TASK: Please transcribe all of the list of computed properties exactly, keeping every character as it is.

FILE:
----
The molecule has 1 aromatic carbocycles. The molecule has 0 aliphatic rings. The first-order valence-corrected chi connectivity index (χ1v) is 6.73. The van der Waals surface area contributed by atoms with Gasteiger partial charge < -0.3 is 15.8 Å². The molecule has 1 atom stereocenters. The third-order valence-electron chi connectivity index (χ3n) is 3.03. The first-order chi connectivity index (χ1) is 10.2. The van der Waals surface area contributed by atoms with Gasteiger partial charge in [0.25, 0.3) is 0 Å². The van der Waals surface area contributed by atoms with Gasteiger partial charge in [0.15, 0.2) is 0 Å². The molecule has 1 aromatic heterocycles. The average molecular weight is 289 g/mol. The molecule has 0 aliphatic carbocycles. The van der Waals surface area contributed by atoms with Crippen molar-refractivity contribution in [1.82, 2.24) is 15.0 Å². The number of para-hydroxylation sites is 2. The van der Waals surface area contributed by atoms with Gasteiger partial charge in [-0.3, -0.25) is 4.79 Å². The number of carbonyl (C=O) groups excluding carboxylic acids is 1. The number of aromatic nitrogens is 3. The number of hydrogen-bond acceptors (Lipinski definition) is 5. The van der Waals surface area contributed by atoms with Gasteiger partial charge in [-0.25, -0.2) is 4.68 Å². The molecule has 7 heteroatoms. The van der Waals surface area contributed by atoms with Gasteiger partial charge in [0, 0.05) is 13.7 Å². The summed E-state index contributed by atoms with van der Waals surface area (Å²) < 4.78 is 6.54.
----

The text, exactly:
The molecule has 1 aromatic carbocycles. The molecule has 0 aliphatic rings. The first-order valence-corrected chi connectivity index (χ1v) is 6.73. The van der Waals surface area contributed by atoms with Gasteiger partial charge < -0.3 is 15.8 Å². The molecule has 1 atom stereocenters. The third-order valence-electron chi connectivity index (χ3n) is 3.03. The first-order chi connectivity index (χ1) is 10.2. The van der Waals surface area contributed by atoms with Gasteiger partial charge in [0.25, 0.3) is 0 Å². The van der Waals surface area contributed by atoms with Gasteiger partial charge in [0.15, 0.2) is 0 Å². The molecule has 1 aromatic heterocycles. The average molecular weight is 289 g/mol. The molecule has 0 aliphatic carbocycles. The van der Waals surface area contributed by atoms with Crippen molar-refractivity contribution in [1.82, 2.24) is 15.0 Å². The number of para-hydroxylation sites is 2. The van der Waals surface area contributed by atoms with Gasteiger partial charge in [-0.3, -0.25) is 4.79 Å². The number of carbonyl (C=O) groups excluding carboxylic acids is 1. The number of aromatic nitrogens is 3. The number of hydrogen-bond acceptors (Lipinski definition) is 5. The van der Waals surface area contributed by atoms with Gasteiger partial charge in [-0.25, -0.2) is 4.68 Å². The molecule has 7 heteroatoms. The van der Waals surface area contributed by atoms with Gasteiger partial charge in [0, 0.05) is 13.7 Å². The summed E-state index contributed by atoms with van der Waals surface area (Å²) < 4.78 is 6.54.